The Amityville Horror (April 12/05)
Unlike some recent horror remakes - ie The Texas Chainsaw Massacre - the original Amityville Horror has more than enough flaws to warrant a second go-around. Though it's admittedly far more subtle than this version, The Amityville Horror is plagued with over-the-top acting, subpar special effects, and an almost oppressively slow pace. While this film does have a few problems, calling it an improvement over its predecessor is an extreme understatement.
Ryan Reynolds and Melissa George star as George and Kathy Lutz, a married couple who - along with her three kids - take the plunge and buy an unusually large house (they're able to get a really great deal on the place because, since an entire family was murdered there a year earlier, nobody else wants to buy it). Everything's fine at first, but it's not long before George begins exhibiting some seriously disturbing mood swings (meanwhile, their youngest daughter embarks upon a friendship with the ghost of a dead girl).
The most substantial difference between the two films involves the character of George Lutz, portrayed by James Brolin in the original. One of the pivotal plot points revolves around George's transformation from easy-going family guy to possessed madman, though Brolin played the character as a lout right from the get-go. Reynolds, on the other hand, does a nice job of portraying George's progression from caring husband and father to inconsiderate, abusive jerk. It helps that screenwriter Scott Kosar has included a sequence set in the Lutz's pre-Amityville home to further establish the loving relationship between George and his family, an important moment that was absent in the original. Another new addition involves an actual backstory for the house, which effectively explains its haunted origins (as opposed to just being evil, as in the '70s version).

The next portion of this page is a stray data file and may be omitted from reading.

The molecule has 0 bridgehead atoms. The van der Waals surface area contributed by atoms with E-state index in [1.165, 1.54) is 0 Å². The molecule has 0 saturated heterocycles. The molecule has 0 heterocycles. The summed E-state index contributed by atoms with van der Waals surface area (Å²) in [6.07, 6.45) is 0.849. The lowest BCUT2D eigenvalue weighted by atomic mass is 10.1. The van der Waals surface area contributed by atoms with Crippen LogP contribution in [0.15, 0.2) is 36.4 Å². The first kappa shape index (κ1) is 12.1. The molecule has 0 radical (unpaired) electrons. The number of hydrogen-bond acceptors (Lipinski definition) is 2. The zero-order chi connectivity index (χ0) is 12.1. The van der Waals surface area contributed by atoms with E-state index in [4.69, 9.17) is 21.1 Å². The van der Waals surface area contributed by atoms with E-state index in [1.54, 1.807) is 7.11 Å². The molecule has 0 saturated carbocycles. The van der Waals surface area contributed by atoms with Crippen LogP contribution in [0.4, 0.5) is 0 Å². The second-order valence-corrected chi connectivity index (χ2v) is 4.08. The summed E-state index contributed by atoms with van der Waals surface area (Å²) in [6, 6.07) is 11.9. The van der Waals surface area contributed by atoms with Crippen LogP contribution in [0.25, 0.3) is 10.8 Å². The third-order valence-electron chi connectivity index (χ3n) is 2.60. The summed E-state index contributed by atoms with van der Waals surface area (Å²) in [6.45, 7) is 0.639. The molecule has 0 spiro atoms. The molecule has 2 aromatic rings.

The Amityville Horror's been directed by Andrew Douglas, a filmmaker who does a nice job of moving the story along at a brisk pace (it doesn't hurt that the movie runs less than 90 minutes). Douglas peppers the film with a variety of overt scares - including ghosts that are quite visible and able to interact with the characters (the original featured doors that could open and close by themselves, but that was about the extent of it) - a choice that effectively ups the creepiness factor, though it becomes increasingly difficult to believe that the Lutz's would stay in this house for more than a few hours.
And, if nothing else, The Amityville Horror deserves kudos for eschewing teenagers and self-referential bits of comedy in favor of ambiance and flat-out horror (the movie is actually scary, something that can't be said of too many contemporary fright flicks).